Temple Run

Whirlpool Mobile Product Registration

I finally sat down to fill out my registration form for a washer/dryer that I recently purchased. I knew better than to bother writing in all of the information and mailing in the card. That would take forever. I was going to use the Whirlpool website and register online. Still, I needed to track down my serial numbers first.

Not so fast! On the registration card is a special barcode that you can scan with your camera phone! I have a barcode scanner in my iPhone called RedLaser. I fired it up and scanned the provided barcode. My phone instantly took me to the Whirlpool mobile website where it already had my product information displayed and the individual serial numbers of my actual units! Wow! Then all I needed to do was type in my name, address, email, and select the store where the products were purchased. Boom! I was done in a flash. It said my product was registered and I immediately got an email from Whirlpool with warranty and product information. I will be notified about potential product recalls via email in the future.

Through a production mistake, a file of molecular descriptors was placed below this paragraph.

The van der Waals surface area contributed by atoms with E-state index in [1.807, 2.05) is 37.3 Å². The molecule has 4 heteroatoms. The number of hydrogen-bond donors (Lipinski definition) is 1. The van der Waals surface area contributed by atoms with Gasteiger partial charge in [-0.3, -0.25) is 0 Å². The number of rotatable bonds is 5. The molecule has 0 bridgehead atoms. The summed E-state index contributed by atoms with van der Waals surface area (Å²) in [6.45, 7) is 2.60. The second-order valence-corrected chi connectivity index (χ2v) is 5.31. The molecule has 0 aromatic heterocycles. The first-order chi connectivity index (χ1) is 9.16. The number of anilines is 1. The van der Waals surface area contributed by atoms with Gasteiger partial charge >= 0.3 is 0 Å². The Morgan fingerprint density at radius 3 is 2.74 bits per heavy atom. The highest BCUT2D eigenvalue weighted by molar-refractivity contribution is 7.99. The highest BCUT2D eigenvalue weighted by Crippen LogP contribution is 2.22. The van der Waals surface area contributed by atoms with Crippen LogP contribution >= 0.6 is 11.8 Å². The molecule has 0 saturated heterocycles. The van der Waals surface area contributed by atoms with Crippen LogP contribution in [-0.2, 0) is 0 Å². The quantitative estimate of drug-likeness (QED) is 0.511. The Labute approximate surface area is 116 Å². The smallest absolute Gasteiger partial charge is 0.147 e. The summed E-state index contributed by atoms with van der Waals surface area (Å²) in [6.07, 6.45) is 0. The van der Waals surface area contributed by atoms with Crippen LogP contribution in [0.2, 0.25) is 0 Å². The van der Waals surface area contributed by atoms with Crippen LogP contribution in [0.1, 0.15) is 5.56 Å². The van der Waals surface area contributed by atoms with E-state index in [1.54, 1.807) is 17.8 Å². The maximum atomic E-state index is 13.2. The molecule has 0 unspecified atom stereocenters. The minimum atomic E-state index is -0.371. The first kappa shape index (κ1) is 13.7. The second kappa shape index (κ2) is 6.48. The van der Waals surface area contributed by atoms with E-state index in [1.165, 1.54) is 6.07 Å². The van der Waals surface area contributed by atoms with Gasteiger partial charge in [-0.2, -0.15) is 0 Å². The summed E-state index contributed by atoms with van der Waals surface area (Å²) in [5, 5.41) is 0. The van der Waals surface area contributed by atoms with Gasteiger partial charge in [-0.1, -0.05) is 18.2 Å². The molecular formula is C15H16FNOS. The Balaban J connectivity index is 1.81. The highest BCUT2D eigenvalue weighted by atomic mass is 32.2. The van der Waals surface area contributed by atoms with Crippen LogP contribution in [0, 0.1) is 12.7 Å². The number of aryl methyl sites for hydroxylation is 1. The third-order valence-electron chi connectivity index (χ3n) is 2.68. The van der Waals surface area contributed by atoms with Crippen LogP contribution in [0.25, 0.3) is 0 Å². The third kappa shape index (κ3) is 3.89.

To think I was going to use the website and type it all in. That behavior is now considered old school. I am very impressed. Wow! The future has arrived.

Rollover For Texts

The cost of text messaging is ridiculously high. I refuse to pay $20 per month for AT&T’s unlimited texting plan when I’m already paying for cell minutes and 3G Internet data. Texting should be free when I’m already paying for mobile service. Of course, texting would never be free because it’s too much of a cash cow for the mobile carriers.

I have to sign up for some sort of texting plan because without being enrolled in a plan, each text sent and received costs 20¢. At that rate, costs can spiral out of control very quickly. I have opted to pay $5 per month for 200 texts. It isn’t many, but I use the Google Voice app on my iPhone to bypass the carrier and do my texting for free. Not everyone understands why I have two phone numbers, so I typically only give out my Google number to my friends who are the most heavy texters.